COMMENTARY: Should BP's compensation extend to global business?
A contract worker hired by BP patrols the shore for oil to collect in Dauphin Island, Ala.
Bill Radke: As I mentioned, BP agreed yesterday to set up this $20 billion fund for paying victims of the Gulf of Mexico oil spill. Well Marketplace's economics editor Chris Farrell is wondering if the fishing industry workers of the Gulf Coast deserve to be compensated, what about the other victims of global business? Good morning, Chris.
Chris Farrell: Good morning, Bill.
Radke: Which victims of global business are you thinking of?
Farrell: Well Bill, when you look at the Gulf oil spill, we're just all just shook by the workers who have lost their jobs, people who have lost their careers. But what I'm thinking about is how global competition and innovation, so many workers have lost their jobs and their careers to something we call that is good. So I think there's a much bigger story in the BP oil spill, workforce suggests that we should take a broader picture, not a narrow look at the Gulf oil.
Radke: But Chris, an oil spill is a violation. I mean losing jobs to competition and innovation, isn't that sort of the way it goes?
Farrell: Oh I know we call it creative destruction, but what I'm emphasizing is the destruction part of free trade and technological innovation. I mean Bill really, do you think it makes a difference if you lose your job to an oil spill or you lose your job to a new computer? I mean the reason why we focus on the oil spill is that we can see it every night on TV, it is a genuine tragedy. And when you lose your job to a computer, you know it's a footnote in a report and a company will say, well we laid off 1,000 workers in our back office because we were able to replace them with Google, iPad, whizz-bang computer. But nevertheless, in both cases workers are losing their job to technical innovation and competition, and that's what we need to focus on.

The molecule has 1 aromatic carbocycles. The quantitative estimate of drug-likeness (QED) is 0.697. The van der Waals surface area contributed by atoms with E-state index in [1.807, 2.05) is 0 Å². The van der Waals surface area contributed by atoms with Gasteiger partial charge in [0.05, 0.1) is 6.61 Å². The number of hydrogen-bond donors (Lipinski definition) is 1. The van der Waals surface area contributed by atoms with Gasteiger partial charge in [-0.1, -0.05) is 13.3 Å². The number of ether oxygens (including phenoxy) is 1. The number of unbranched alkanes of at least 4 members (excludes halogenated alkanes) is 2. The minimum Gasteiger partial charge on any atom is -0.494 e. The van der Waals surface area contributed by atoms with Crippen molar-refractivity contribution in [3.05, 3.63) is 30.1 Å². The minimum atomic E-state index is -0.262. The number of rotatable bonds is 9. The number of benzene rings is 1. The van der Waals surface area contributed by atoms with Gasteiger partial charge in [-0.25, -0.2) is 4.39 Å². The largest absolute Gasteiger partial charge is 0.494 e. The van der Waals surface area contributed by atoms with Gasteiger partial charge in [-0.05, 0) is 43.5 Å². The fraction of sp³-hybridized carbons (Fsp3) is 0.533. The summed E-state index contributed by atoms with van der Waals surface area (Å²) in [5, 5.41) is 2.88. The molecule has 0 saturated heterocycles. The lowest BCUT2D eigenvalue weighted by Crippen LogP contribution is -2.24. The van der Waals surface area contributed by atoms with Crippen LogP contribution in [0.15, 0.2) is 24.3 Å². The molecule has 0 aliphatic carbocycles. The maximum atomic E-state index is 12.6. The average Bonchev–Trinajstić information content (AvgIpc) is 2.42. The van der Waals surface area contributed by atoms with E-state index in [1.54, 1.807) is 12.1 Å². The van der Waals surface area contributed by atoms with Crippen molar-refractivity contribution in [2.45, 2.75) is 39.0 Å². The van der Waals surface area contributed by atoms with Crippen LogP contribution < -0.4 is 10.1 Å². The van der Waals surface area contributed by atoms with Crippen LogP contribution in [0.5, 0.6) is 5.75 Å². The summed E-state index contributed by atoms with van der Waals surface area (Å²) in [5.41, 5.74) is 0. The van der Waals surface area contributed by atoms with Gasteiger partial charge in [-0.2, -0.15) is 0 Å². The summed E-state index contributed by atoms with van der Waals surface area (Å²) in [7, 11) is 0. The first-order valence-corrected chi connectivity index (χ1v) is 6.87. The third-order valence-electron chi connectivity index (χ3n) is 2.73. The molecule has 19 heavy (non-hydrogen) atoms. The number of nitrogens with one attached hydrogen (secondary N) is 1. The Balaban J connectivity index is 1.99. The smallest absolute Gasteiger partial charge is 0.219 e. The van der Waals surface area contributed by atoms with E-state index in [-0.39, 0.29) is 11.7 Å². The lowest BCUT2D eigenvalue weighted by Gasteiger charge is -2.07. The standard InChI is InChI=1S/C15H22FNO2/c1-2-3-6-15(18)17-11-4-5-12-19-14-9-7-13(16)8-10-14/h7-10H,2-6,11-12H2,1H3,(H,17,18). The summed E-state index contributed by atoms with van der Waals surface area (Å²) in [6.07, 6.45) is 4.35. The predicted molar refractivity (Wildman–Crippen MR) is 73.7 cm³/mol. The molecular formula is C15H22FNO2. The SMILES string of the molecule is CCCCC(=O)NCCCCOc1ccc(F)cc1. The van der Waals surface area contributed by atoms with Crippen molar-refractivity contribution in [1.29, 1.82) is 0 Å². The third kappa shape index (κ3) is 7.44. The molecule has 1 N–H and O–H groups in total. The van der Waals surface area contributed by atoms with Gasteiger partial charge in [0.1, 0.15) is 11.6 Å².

Radke: OK Chris, so how would you do it? How would you compensate the free-trade losers?
Farrell: You know there's a lot of valued ideas out there but one that I like is let's forget protecting the companies. You know, no more trade barriers or tax credits for the companies. Let's just give the worker a voucher. This is one of my favorite examples -- give the worker a voucher. They can use it in a university, a college, life coach training, whatever's going to give them the skill and training they need, and they're going to know better than anyone else what they need to get a new job, to get a new career. So don't protect the companies, put the vouchers towards worker. And that's the system that allows for free trade, technological innovation, the occasional disaster like the Gulf oil spill, and the worker comes out a head.
Radke: Marketplace's economics editor, Chris Farrell. Chris, thank you.
Farrell: Thanks a lot, Bill.